If your daughter has constructed a moat around her heart — or if you fear she might — you must first make your request to the Heart-Keeper. No moat or barrier is too difficult for Him to overcome. Prayer is a key to accessing your daughter’s heart.

Author J. C. Ryle encouraged parents: "The Lord is far more willing to hear than we to pray; far more ready to give blessings than we to ask them — but He loves to be entreated for them. . . . I suspect the child of many prayers is seldom cast away."2  So let us, with faith and boldness, ask Him to restore or strengthen our mother-daughter relationships.

The Ingredients of a Mother-Daughter Friendship

Now this doesn’t mean we come with our fingers wagging and tell our daughters — you will be my friend whether you like it or not! As I once heard a pastor say, "Friendship is earned, not demanded." And friendship doesn’t mean that we relinquish our God-given authority. Rather, our authority is the foundation on which we are to build our friendship. The goal is to win our daughters’ hearts and affection so we can lead them in the ways of the Lord.

To earn their friendship, we must first earn their trust. We must approach our daughters with humility and ask questions. We can’t assume that we know the reasons they may keep us at arm’s length.

Maybe we have unwittingly offended them, or they are bitter over a decision we have made. Or perhaps their reaction is simply the consequence of a worldly view of mothers. In many cases their hearts may have grown proud. They may also fear what their friends would think about their hanging out with Mom. Or they might be unaware that their attitude and behavior have changed.

When I queried my daughters about their reasons for pushing me away, many of these answers came tumbling out. So we had some long and important conversations about my God-assigned role in their lives. We discussed why rejecting my influence was displeasing to God and would be to their detriment. I told them again and again how much I loved them and that I was eager to be their friend.

We had these conversations repeatedly over a period of time, until by God’s grace my daughters’ hearts began to turn toward me. Communication — constant talking — was indispensable in building a friendship with them. (We’ll look at five characteristics of effective communication next time.)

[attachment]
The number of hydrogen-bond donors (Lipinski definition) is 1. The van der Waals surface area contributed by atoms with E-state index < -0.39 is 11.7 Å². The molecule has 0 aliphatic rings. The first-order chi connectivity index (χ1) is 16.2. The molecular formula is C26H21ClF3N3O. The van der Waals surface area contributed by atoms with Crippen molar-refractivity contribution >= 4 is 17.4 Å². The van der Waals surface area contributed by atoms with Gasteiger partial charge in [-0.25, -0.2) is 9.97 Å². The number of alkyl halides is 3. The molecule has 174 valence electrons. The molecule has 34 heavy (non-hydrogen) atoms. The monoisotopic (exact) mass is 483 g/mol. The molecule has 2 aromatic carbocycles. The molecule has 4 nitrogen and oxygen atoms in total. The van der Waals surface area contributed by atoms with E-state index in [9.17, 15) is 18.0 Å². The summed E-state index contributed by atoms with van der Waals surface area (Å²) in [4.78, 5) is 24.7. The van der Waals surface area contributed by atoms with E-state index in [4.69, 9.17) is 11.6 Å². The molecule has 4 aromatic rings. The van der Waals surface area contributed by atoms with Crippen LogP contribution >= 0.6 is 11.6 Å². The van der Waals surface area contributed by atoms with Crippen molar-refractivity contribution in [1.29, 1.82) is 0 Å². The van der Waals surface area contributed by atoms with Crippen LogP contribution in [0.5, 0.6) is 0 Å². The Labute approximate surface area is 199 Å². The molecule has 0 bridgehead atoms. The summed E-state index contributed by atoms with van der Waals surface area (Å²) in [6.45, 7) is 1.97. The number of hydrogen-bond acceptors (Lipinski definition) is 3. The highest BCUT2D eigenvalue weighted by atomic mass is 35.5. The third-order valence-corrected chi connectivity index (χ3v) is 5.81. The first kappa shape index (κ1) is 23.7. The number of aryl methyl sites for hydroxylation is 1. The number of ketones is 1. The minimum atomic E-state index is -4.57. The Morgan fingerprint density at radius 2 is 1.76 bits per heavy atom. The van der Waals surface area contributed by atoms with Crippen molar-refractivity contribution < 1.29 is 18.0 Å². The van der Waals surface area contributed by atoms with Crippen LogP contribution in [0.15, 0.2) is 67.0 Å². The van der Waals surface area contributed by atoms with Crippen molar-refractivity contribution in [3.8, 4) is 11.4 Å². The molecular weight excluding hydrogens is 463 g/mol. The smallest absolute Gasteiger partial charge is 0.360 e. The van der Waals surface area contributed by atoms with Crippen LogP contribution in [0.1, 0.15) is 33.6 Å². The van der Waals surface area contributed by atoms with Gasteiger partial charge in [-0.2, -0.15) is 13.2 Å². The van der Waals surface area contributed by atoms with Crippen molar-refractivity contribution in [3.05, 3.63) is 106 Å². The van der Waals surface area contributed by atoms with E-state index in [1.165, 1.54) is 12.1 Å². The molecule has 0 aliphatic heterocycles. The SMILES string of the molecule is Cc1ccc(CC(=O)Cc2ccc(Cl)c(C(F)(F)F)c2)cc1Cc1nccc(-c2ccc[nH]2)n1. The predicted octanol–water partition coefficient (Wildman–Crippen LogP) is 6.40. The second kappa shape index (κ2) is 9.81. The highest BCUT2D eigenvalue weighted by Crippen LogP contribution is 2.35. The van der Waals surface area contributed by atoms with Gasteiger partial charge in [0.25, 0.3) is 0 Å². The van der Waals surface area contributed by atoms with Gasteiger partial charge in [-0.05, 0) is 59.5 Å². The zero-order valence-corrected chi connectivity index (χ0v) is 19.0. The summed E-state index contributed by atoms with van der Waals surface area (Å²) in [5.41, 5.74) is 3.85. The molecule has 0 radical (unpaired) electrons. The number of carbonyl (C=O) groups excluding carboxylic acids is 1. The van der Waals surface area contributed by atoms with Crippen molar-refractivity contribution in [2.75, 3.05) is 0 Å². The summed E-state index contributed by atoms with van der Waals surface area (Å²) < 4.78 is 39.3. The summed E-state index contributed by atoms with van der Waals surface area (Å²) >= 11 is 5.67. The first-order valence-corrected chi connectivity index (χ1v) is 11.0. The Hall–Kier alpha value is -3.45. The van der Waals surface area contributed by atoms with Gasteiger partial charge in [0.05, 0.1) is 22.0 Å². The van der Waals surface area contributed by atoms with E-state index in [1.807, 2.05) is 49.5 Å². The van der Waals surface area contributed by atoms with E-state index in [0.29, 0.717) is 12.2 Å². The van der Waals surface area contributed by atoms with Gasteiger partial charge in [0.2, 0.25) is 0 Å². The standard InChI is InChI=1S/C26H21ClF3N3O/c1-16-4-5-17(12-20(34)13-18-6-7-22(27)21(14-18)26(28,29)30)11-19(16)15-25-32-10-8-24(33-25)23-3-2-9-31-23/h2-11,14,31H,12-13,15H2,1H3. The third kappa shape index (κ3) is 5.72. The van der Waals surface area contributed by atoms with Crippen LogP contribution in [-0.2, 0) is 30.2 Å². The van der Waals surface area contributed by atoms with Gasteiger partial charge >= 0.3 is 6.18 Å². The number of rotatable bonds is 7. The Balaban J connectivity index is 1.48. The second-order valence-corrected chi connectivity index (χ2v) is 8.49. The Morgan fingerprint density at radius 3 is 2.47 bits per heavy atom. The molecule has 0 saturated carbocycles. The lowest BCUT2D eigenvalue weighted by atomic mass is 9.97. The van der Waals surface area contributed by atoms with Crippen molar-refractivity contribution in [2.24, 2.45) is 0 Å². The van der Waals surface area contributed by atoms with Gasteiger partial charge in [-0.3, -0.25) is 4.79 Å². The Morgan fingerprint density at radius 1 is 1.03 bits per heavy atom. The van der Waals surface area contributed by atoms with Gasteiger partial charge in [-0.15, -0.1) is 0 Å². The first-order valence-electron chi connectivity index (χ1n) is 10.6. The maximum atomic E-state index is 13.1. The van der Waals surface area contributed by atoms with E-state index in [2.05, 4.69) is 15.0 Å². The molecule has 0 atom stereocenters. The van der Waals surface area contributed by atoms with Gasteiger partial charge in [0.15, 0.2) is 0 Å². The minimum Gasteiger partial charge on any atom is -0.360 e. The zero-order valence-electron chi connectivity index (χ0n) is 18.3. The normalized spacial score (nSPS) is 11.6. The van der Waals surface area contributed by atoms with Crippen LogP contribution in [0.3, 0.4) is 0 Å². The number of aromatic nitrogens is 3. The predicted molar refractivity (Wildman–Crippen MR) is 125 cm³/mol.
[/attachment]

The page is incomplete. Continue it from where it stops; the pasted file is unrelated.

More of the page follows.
Nicole and Kristin also admitted that they disliked Afternoon Out because it frequently included correction of some kind. They were right. What I had intended to be a time for making fun mother-daughter memories had become a discipline session. So I needed to make a change. Humbly admitting that I was wrong was an entryway into my daughters’ hearts.

Daughters with Closed Hearts

Let me address a specific group of women for a moment — those who fear that the doors of their daughters’ hearts may have closed forever. Maybe they are grown and gone, or are still at home and yet seemingly their hearts are out of reach. If only I had heard these truths when my daughters were younger, you lament. Maybe things would have turned out differently. But now you fear it is too late.

This couldn’t be further from the truth. There is always hope. We serve a faithful God whose steadfast love never ceases and whose mercies never come to an end. They are new every morning (Lam. 3:22-23). Our Lord’s faithfulness should give you renewed courage and resolve to approach your daughter again.

Go in humility. Invite her to share her grievances. Ask for her forgiveness. Demonstrate God’s love to her in spite of her resistance. Although this may not be easy, you can trust that God will reward your efforts as a mother. He will receive glory from your faith and obedience to Him, and you will be a shining example of biblical womanhood to your daughter.

Make Your Relationship a High Priority

Finally, in order to bridge the moat that our daughters may have built (or to keep them from building one), we must make the mother-daughter relationship one of our highest priorities. After our relationship with God and our husbands, nothing should receive more attention, focus, and time.